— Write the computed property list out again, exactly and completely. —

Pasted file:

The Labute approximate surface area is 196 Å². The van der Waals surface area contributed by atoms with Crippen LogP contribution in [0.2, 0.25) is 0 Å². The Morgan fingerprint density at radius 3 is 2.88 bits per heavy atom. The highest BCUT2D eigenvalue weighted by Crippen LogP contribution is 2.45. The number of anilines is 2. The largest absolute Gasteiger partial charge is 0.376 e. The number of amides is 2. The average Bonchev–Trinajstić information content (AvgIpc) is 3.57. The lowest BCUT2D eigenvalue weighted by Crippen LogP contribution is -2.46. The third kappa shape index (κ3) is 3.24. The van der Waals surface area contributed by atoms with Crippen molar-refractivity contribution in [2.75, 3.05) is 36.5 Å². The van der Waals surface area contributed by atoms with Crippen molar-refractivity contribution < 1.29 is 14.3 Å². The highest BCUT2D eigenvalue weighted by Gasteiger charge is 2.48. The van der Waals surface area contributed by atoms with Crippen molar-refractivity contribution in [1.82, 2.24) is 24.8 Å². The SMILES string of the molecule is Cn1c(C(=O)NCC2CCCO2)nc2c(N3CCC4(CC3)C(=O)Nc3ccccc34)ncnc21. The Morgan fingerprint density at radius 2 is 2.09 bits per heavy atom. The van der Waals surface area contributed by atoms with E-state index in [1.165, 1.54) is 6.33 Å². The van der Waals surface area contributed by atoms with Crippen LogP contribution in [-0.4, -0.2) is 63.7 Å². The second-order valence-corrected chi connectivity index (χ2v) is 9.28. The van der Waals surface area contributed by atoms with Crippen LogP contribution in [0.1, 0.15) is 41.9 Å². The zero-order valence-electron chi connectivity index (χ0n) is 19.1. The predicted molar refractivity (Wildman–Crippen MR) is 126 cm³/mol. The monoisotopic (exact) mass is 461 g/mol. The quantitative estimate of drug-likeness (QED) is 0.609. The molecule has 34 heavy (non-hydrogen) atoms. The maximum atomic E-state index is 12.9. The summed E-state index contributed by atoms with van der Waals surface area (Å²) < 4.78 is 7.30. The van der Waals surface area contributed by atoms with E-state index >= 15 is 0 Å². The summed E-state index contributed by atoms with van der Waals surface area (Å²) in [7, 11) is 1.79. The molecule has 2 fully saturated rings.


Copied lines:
The Labute approximate surface area is 196 Å². The van der Waals surface area contributed by atoms with Crippen LogP contribution in [0.2, 0.25) is 0 Å². The Morgan fingerprint density at radius 3 is 2.88 bits per heavy atom. The highest BCUT2D eigenvalue weighted by Crippen LogP contribution is 2.45. The number of anilines is 2. The largest absolute Gasteiger partial charge is 0.376 e. The number of amides is 2. The average Bonchev–Trinajstić information content (AvgIpc) is 3.57. The lowest BCUT2D eigenvalue weighted by Crippen LogP contribution is -2.46. The third kappa shape index (κ3) is 3.24. The van der Waals surface area contributed by atoms with Crippen molar-refractivity contribution in [2.75, 3.05) is 36.5 Å². The van der Waals surface area contributed by atoms with Crippen molar-refractivity contribution < 1.29 is 14.3 Å². The highest BCUT2D eigenvalue weighted by Gasteiger charge is 2.48. The van der Waals surface area contributed by atoms with Crippen molar-refractivity contribution in [1.82, 2.24) is 24.8 Å². The SMILES string of the molecule is Cn1c(C(=O)NCC2CCCO2)nc2c(N3CCC4(CC3)C(=O)Nc3ccccc34)ncnc21. The Morgan fingerprint density at radius 2 is 2.09 bits per heavy atom. The van der Waals surface area contributed by atoms with E-state index in [1.165, 1.54) is 6.33 Å². The van der Waals surface area contributed by atoms with Crippen LogP contribution in [-0.4, -0.2) is 63.7 Å². The second-order valence-corrected chi connectivity index (χ2v) is 9.28. The van der Waals surface area contributed by atoms with Crippen LogP contribution in [0.1, 0.15) is 41.9 Å². The zero-order valence-electron chi connectivity index (χ0n) is 19.1. The predicted molar refractivity (Wildman–Crippen MR) is 126 cm³/mol. The monoisotopic (exact) mass is 461 g/mol. The quantitative estimate of drug-likeness (QED) is 0.609. The molecule has 34 heavy (non-hydrogen) atoms. The maximum atomic E-state index is 12.9. The summed E-state index contributed by atoms with van der Waals surface area (Å²) < 4.78 is 7.30. The van der Waals surface area contributed by atoms with E-state index >= 15 is 0 Å². The summed E-state index contributed by atoms with van der Waals surface area (Å²) in [7, 11) is 1.79. The molecule has 2 fully saturated rings.